McCain-Palin rally attracts former governor, Washington County's most recognizable Republicans

October 16, 2008|By JOSHUA BOWMAN

WASHINGTON COUNTY -- Republican presidential candidate John McCain might be down in the polls, but that doesn't bother John Dunlap.

During a speech Wednesday evening at a McCain-Palin rally at Dimensions near Funkstown, the assistant state's attorney and former Republican Central Committee chairman, cited dozens of polls taken during past presidential elections that were proved wrong on election day.

"Polls can change," Dunlap told the crowd of nearly 200 McCain and Palin supporters.

The rally, which was sponsored by the Washington County Republican Club and the central committee, attracted many of the area's most recognizable Republicans, including county and state elected officials.

Former Gov. Robert L. Ehrlich Jr., the evening's featured speaker, said the event was good not only for the upcoming election, but also for future contests.


"We've got some important races in Maryland in two years," said Ehrlich, who added that events like Wednesday's rally at Dimensions help drum up support for the party.

Several people at the rally, including Ehrlich, admitted that it would be hard for McCain to carry Maryland, a traditionally Democratic state.

"Everybody knows it's tough for McCain in Maryland. That doesn't mean you don't try," Ehrlich said.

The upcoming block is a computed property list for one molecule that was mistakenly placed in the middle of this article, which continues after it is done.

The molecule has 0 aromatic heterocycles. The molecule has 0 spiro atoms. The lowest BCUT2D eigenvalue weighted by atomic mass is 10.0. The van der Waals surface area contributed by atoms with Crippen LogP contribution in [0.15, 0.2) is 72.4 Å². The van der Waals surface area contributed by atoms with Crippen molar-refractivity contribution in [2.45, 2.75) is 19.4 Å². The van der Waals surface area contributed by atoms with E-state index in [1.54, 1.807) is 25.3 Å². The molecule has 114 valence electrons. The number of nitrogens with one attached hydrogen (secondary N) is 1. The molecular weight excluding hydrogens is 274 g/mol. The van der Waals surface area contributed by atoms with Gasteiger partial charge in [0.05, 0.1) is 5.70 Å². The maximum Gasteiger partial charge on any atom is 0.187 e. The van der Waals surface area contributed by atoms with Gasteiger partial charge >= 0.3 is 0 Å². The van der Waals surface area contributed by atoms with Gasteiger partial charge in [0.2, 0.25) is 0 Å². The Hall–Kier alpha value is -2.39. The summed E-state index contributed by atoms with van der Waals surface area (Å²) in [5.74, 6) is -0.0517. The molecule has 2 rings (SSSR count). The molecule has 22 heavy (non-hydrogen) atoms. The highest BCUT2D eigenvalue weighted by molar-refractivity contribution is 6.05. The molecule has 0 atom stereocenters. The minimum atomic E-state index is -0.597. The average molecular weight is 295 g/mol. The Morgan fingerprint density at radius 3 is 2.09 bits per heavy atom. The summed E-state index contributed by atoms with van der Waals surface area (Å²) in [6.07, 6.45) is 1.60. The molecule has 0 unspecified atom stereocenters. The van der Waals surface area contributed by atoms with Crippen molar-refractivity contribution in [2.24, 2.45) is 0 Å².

Washington County Commissioners President John F. Barr said he is "very concerned" about McCain's prospects not only in Maryland, but across the United States.

A recent poll by Rasmussen Reports showed Democratic candidate Barack Obama ahead of McCain by 5 percentage points.

"I hope and pray that conservatives and business people realize what is at stake," Barr said.

Barr and others at the rally were optimistic, however, about what Sarah Palin, McCain's surprise choice for running mate, has brought to the ticket.

"She adds vitality," Barr said. "I like her spunk, her down-to-earth demeanor."

Sen. Donald F. Munson, R-Washington, said Palin has done a lot to rally the party's conservative base.

Smithsburg Mayor Mildred "Mickey" Myers said she was very excited to see a female with executive experience added to the McCain ticket.

"Being the mayor of Smithsburg, you bet I am," said Myers, who argued that Palin's terms as a small-town mayor and governor of Alaska have given her the right kind of experience.

"It's a different ballgame than being, for example, one of five on a council," Myers said.

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